As the greats of the genre, such as Hayao Miyazaki, approach the end of their careers, a new generation of film-makers are transforming the genre. As the UK prepares for a deluge of acclaimed anime films, we look at the names in the frame
In 2013, Hayao Miyazaki faced a packed press conference. He said: Im really serious this time My era of animation is over. Could it be true? The 76-year-old film-maker, creator of cherished classics from My Neighbour Totoro to Spirited Away, is virtually a living god in his native Japan. Had his career come to an end? Actually, no, it hadnt. As he has done many times before, Miyazaki came back out of retirement this year and is working on a new movie. But still, the end of the Miyazaki era is surely drawing closer.
Miyazakis position in the anime world could be likened to one of the giant, ancient trees he likes to include in his movies. He is the heart of the enchanted forest, the centre of the ecosystem, and Studio Ghibli, the company he cofounded, is overwhelmingly dependent on his output. Miyazakis movies have generated household-name characters, merchandisable properties and enormous domestic box office: he has directed five of the top 10 highest-grossing Japanese films of all time.
With Miyazakis departure, though, some of the saplings on the forest floor now have a chance to grow. In fact, the whole forest is growing. Despite being expensive, labour-intensive and notoriously badly paid, the anime industry is booming. According to the Association of Japanese Animations 2016 report, it has grown consistently over the past six years, and in every way: revenues are higher than ever, more titles are being released, and overseas markets are growing. In 2015, the market as a whole brought in 1,826bn yen (12.5bn).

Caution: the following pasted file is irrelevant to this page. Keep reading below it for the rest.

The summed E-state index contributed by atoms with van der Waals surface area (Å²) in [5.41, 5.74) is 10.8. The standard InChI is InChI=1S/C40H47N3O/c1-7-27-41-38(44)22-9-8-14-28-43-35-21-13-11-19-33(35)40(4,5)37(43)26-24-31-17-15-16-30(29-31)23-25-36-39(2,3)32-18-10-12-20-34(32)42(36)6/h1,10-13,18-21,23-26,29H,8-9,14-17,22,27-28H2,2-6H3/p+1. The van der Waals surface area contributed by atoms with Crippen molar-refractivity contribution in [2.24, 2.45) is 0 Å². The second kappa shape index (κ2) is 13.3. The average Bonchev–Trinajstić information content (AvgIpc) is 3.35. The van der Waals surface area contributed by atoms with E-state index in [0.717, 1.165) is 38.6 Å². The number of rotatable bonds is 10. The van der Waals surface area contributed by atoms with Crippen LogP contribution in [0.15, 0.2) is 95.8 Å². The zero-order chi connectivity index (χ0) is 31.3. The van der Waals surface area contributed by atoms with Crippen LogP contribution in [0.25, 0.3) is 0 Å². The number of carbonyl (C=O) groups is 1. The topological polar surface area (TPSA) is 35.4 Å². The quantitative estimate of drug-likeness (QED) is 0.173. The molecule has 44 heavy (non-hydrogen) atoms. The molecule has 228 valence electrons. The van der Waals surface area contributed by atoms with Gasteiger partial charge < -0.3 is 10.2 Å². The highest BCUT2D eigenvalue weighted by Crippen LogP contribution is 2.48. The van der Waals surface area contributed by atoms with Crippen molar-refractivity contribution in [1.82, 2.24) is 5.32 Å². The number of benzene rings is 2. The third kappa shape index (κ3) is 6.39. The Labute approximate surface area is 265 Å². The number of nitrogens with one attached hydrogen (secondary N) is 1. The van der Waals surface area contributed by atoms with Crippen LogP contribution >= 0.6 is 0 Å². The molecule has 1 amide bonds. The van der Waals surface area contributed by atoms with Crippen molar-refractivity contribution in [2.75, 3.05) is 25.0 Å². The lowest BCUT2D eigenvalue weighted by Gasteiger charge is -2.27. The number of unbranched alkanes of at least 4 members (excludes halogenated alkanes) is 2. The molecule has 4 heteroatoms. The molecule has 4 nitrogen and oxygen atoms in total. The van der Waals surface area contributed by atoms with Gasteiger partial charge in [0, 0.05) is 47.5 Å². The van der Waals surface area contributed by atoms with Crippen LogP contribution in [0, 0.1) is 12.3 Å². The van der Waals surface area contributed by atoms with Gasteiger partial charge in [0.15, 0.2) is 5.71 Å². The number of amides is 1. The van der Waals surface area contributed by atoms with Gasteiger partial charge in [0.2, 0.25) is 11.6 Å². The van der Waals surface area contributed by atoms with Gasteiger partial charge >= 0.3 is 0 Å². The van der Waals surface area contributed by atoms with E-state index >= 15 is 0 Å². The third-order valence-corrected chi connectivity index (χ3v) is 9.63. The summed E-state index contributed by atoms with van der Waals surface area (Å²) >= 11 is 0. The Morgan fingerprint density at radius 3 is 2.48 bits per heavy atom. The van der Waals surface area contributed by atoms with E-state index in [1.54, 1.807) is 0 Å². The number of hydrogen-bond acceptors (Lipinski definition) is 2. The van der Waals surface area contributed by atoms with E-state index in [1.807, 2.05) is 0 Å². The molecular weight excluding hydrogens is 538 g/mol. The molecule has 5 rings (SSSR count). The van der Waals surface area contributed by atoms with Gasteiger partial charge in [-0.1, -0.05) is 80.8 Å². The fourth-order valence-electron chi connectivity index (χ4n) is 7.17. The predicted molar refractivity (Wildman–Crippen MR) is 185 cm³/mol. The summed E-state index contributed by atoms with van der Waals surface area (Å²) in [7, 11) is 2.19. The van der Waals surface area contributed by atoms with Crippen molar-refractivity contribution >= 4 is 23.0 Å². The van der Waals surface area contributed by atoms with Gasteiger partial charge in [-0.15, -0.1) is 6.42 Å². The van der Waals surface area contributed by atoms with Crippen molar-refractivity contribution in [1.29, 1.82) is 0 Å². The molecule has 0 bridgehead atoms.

And it is no longer just about family animation; the teen and young adult-oriented late night sector is also on the rise. In the UK, we can look forward to releases such as futuristic fantasy Napping Princess, or the enticingly titled sci-fi Genocidal Organ. But the movie that has come to symbolise the current boom is Your Name, directed by Makoto Shinkai. Your Name is nothing like a Studio Ghibli movie; it is a poignant teen romance that smoothly incorporates elements of sci-fi, gender-swap comedy and natural-disaster movie. Visually, too, it has a modern-day sheen, all sunsets and lens flares and colour fades nothing like Ghiblis colourful, hand-drawn style.